In 2011/12 the Royal Shakespeare Company (RSC) was the Arts Council’s fifth highest regularly funded organisation (RFO) with a grant of £16,413,895 (down from £17,639,392 the previous year) behind The Royal Opera House, Southbank Centre, National Theatre and English National Opera. These top five organisations account for a third of the Arts Council’s total RFO budget so they are always under pressure to justify their funding, particularly when Government spending is being cut elsewhere. In an article titled Why Major Theatre Institutions Should Be Left To Die The Guardian theatre critic, Lyn Gardner, argues that, ‘The artists of tomorrow are not made through funding an elite but by funding at the bottom of the pyramid’ and that rather than promoting participation in the arts, the big theatres suppress it.
Gardner is not the first journalist, or indeed tax payer, to question arts subsidy. When the last round of cuts was announced in April 2011 Quentin Letts in The Daily Mail agreed that in a recession the arts should share the same pain as everyone else and Charles Spencer in The Telegraph seemed to enjoy seeing theatre companies he didn’t like losing their funding. The American playwright, David Mamet, doesn’t think there should be any subsidy at all; in his book, Theatre, he said, ‘The theatre is a magnificent example of the workings of that particular bulwark of democracy, the free-market economy’. But Gardner is not anti-subsidy, she just disagrees with how it’s spent.
Arts Council funding is never just about the arts, they have a social agenda too; in 1984 the Glory Of The Garden report emphasised regional development, in 2004 the Art Of Inclusion report stressed the role of the arts in tackling social divisions and in 2008 the McMaster Review put artistic excellence firmly, if controversially, in the top spot. The current Arts Council policy document, Achieving Great Art For Everyone includes an appendix which defines five goals for subsidised theatres accompanied by ‘areas of focus’ to tell them how to achieve them. The five goals are as follows, accompanied by what steps I think, as an audience-member, the RSC is taking to achieve them:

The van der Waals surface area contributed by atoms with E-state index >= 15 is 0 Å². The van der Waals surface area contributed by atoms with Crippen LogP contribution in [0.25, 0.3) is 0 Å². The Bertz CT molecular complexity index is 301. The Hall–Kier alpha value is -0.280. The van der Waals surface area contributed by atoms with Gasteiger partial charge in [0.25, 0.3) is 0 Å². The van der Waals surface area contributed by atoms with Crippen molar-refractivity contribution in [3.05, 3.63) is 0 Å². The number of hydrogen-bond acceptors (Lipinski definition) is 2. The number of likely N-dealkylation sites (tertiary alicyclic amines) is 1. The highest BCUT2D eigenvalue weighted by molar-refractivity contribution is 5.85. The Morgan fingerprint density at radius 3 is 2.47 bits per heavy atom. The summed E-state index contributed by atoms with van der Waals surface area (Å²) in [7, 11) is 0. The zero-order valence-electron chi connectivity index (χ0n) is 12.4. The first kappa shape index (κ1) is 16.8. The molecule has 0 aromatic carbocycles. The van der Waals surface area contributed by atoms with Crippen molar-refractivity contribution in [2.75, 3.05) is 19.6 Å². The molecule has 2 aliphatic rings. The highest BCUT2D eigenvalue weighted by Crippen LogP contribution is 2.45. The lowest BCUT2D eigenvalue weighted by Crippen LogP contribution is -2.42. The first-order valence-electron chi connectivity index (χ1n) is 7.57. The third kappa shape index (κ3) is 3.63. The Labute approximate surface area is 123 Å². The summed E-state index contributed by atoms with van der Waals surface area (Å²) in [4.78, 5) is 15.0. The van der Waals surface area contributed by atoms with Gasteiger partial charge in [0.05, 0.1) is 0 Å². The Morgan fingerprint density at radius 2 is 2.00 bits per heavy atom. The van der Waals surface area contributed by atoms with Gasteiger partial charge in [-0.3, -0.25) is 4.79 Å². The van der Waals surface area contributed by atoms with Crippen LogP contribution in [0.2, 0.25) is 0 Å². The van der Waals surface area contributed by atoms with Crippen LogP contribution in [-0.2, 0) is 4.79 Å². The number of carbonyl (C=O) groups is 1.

1. Talent and artistic excellence are thriving and celebrated. The areas of focus guidelines recommend ‘risk-taking, experimentation and ambition’ and ‘collaborations, including international ones’ so if you wondered why the RSC co-produced Troilus And Cressida with the American Wooster Group and A Midsummer Night’s Dream (As You Like It) with the Russian Dmitry Krymov, that’s why.
2. The arts leadership and workforce are diverse and highly skilled. The black and Asian casts for Julius Caesar and Much Ado presumably contribute to this goal as will Erica Whyman’s appointment as deputy artistic director and the number of female directors scheduled for next season.
3. More people value and enjoy the arts. The areas of focus specify several actions to achieve this goal including; use London 2012 to reach new audiences, experiment with digital distribution and build the quality and range of theatre for young people. The RSC is leading the World Shakespeare Festival and therefore features prominently in the Year Of Shakespeare project; Greg Doran’s Julius Caesar was broadcast on television, Tim Crouch’s I, Cinna was streamed to schools via the internet and the RSC has created its own Shakespeare portal called MyShakespeare, The Young People’s Shakespeare is doing some great work and the Open Stages project is getting more people into that beautiful new theatre.
4. Every child and young person has the opportunity to experience the richness of the arts. Same area of focus as goal 3 and you could add the Stand Up For Shakespeare campaign, Matilda in the West End, a good education department and plenty of online resources for teachers.
5. The arts sector is sustainable, resilient and innovative. The area of focus says ‘Build on best practice to encourage environmental sustainability within the arts’. This one is hard to assess from the stalls but the RSC chairman, Nigel Hugill, has a track record in urban development so if anyone can enforce an environmental policy, I’m sure he can.
So the RSC is hitting all its Arts Council targets but when non-artistic objectives on diversity, environmental sustainability and digital technology outnumber artistic ones does that promote or stifle the arts? Commercial sponsorship can be as controversial as public subsidy, as the recent BP protests showed, so if we want great theatre, shouldn’t we just fund great theatre companies without conditions? Or is Lyn Gardner right and if the Arts Council is serious about diversity and participation, might they be better off giving £1 million a year to a diverse group of sixteen different companies? Or half a million to 32 companies? Or a quarter of a million to 64 companies?